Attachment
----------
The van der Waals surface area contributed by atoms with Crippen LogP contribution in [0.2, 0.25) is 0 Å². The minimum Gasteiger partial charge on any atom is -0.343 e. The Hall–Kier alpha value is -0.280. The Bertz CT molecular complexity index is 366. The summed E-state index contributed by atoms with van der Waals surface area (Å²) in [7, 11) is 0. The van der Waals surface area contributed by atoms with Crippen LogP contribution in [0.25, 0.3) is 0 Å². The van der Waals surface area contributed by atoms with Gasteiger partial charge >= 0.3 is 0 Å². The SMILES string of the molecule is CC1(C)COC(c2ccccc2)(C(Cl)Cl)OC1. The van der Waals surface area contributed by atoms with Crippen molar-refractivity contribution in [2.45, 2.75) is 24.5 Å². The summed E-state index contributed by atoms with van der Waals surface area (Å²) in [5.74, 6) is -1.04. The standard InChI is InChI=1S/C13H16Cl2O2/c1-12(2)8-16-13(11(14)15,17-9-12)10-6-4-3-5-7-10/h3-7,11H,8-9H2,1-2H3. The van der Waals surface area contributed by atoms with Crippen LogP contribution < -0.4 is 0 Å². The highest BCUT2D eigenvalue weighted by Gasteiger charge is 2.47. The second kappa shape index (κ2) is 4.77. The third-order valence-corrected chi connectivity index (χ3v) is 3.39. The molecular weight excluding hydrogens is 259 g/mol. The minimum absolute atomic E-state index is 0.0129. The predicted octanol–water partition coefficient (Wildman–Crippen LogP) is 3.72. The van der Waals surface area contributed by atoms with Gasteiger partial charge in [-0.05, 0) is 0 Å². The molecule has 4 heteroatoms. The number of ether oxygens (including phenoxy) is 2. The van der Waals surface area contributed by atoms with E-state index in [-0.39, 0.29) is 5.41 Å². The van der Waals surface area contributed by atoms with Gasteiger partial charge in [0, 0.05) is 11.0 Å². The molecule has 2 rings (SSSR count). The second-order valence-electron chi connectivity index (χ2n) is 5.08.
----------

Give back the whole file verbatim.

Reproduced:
The van der Waals surface area contributed by atoms with Crippen LogP contribution in [0.2, 0.25) is 0 Å². The minimum Gasteiger partial charge on any atom is -0.343 e. The Hall–Kier alpha value is -0.280. The Bertz CT molecular complexity index is 366. The summed E-state index contributed by atoms with van der Waals surface area (Å²) in [7, 11) is 0. The van der Waals surface area contributed by atoms with Crippen LogP contribution in [0.25, 0.3) is 0 Å². The van der Waals surface area contributed by atoms with Gasteiger partial charge >= 0.3 is 0 Å². The SMILES string of the molecule is CC1(C)COC(c2ccccc2)(C(Cl)Cl)OC1. The van der Waals surface area contributed by atoms with Crippen molar-refractivity contribution in [2.45, 2.75) is 24.5 Å². The summed E-state index contributed by atoms with van der Waals surface area (Å²) in [5.74, 6) is -1.04. The standard InChI is InChI=1S/C13H16Cl2O2/c1-12(2)8-16-13(11(14)15,17-9-12)10-6-4-3-5-7-10/h3-7,11H,8-9H2,1-2H3. The van der Waals surface area contributed by atoms with Crippen LogP contribution < -0.4 is 0 Å². The highest BCUT2D eigenvalue weighted by Gasteiger charge is 2.47. The second kappa shape index (κ2) is 4.77. The third-order valence-corrected chi connectivity index (χ3v) is 3.39. The molecular weight excluding hydrogens is 259 g/mol. The minimum absolute atomic E-state index is 0.0129. The predicted octanol–water partition coefficient (Wildman–Crippen LogP) is 3.72. The van der Waals surface area contributed by atoms with Gasteiger partial charge in [-0.05, 0) is 0 Å². The molecule has 4 heteroatoms. The number of ether oxygens (including phenoxy) is 2. The van der Waals surface area contributed by atoms with E-state index in [-0.39, 0.29) is 5.41 Å². The van der Waals surface area contributed by atoms with Gasteiger partial charge in [0, 0.05) is 11.0 Å². The molecule has 2 rings (SSSR count). The second-order valence-electron chi connectivity index (χ2n) is 5.08.